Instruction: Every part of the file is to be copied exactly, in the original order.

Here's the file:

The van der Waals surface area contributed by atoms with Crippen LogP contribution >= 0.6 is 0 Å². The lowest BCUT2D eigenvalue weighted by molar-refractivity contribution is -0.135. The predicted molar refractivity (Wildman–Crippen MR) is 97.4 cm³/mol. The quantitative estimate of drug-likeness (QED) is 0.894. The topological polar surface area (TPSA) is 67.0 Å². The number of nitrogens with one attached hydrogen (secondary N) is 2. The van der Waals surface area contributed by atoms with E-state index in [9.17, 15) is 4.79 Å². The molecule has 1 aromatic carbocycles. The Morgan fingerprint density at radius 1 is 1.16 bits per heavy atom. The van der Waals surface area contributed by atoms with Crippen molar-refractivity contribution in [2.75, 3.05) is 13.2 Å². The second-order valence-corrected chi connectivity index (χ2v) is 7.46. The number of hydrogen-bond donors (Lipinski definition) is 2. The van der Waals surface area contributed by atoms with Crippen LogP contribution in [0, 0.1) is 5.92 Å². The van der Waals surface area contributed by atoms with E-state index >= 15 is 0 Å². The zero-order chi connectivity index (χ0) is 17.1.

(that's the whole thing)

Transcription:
The van der Waals surface area contributed by atoms with Crippen LogP contribution >= 0.6 is 0 Å². The lowest BCUT2D eigenvalue weighted by molar-refractivity contribution is -0.135. The predicted molar refractivity (Wildman–Crippen MR) is 97.4 cm³/mol. The quantitative estimate of drug-likeness (QED) is 0.894. The topological polar surface area (TPSA) is 67.0 Å². The number of nitrogens with one attached hydrogen (secondary N) is 2. The van der Waals surface area contributed by atoms with E-state index in [9.17, 15) is 4.79 Å². The molecule has 1 aromatic carbocycles. The Morgan fingerprint density at radius 1 is 1.16 bits per heavy atom. The van der Waals surface area contributed by atoms with Crippen molar-refractivity contribution in [2.75, 3.05) is 13.2 Å². The second-order valence-corrected chi connectivity index (χ2v) is 7.46. The number of hydrogen-bond donors (Lipinski definition) is 2. The van der Waals surface area contributed by atoms with Crippen LogP contribution in [0, 0.1) is 5.92 Å². The van der Waals surface area contributed by atoms with E-state index >= 15 is 0 Å². The zero-order chi connectivity index (χ0) is 17.1.